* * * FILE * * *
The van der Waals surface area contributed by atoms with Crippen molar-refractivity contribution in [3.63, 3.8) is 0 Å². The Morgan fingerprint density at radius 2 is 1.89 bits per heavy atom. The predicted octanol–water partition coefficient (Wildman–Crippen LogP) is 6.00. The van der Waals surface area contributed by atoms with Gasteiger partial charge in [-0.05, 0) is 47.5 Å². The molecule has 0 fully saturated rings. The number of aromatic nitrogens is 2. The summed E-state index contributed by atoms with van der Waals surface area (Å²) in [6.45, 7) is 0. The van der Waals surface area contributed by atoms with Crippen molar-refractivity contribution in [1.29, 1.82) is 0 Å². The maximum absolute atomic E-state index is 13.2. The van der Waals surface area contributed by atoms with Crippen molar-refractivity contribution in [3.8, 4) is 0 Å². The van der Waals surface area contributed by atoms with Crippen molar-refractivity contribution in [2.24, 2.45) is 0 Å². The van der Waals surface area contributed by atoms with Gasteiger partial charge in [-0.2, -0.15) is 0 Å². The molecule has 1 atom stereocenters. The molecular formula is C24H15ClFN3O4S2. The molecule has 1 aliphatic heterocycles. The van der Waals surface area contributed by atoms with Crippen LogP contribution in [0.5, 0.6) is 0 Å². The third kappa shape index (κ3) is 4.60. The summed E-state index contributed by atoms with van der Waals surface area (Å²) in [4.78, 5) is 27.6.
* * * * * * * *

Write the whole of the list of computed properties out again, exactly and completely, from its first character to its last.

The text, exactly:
The van der Waals surface area contributed by atoms with Crippen molar-refractivity contribution in [3.63, 3.8) is 0 Å². The Morgan fingerprint density at radius 2 is 1.89 bits per heavy atom. The predicted octanol–water partition coefficient (Wildman–Crippen LogP) is 6.00. The van der Waals surface area contributed by atoms with Gasteiger partial charge in [-0.05, 0) is 47.5 Å². The molecule has 0 fully saturated rings. The number of aromatic nitrogens is 2. The summed E-state index contributed by atoms with van der Waals surface area (Å²) in [6.45, 7) is 0. The van der Waals surface area contributed by atoms with Crippen molar-refractivity contribution in [1.29, 1.82) is 0 Å². The maximum absolute atomic E-state index is 13.2. The van der Waals surface area contributed by atoms with Crippen molar-refractivity contribution in [3.8, 4) is 0 Å². The van der Waals surface area contributed by atoms with Crippen molar-refractivity contribution in [2.24, 2.45) is 0 Å². The van der Waals surface area contributed by atoms with Gasteiger partial charge in [-0.2, -0.15) is 0 Å². The molecule has 1 atom stereocenters. The molecular formula is C24H15ClFN3O4S2. The molecule has 1 aliphatic heterocycles. The van der Waals surface area contributed by atoms with Crippen LogP contribution in [0.5, 0.6) is 0 Å². The third kappa shape index (κ3) is 4.60. The summed E-state index contributed by atoms with van der Waals surface area (Å²) in [4.78, 5) is 27.6.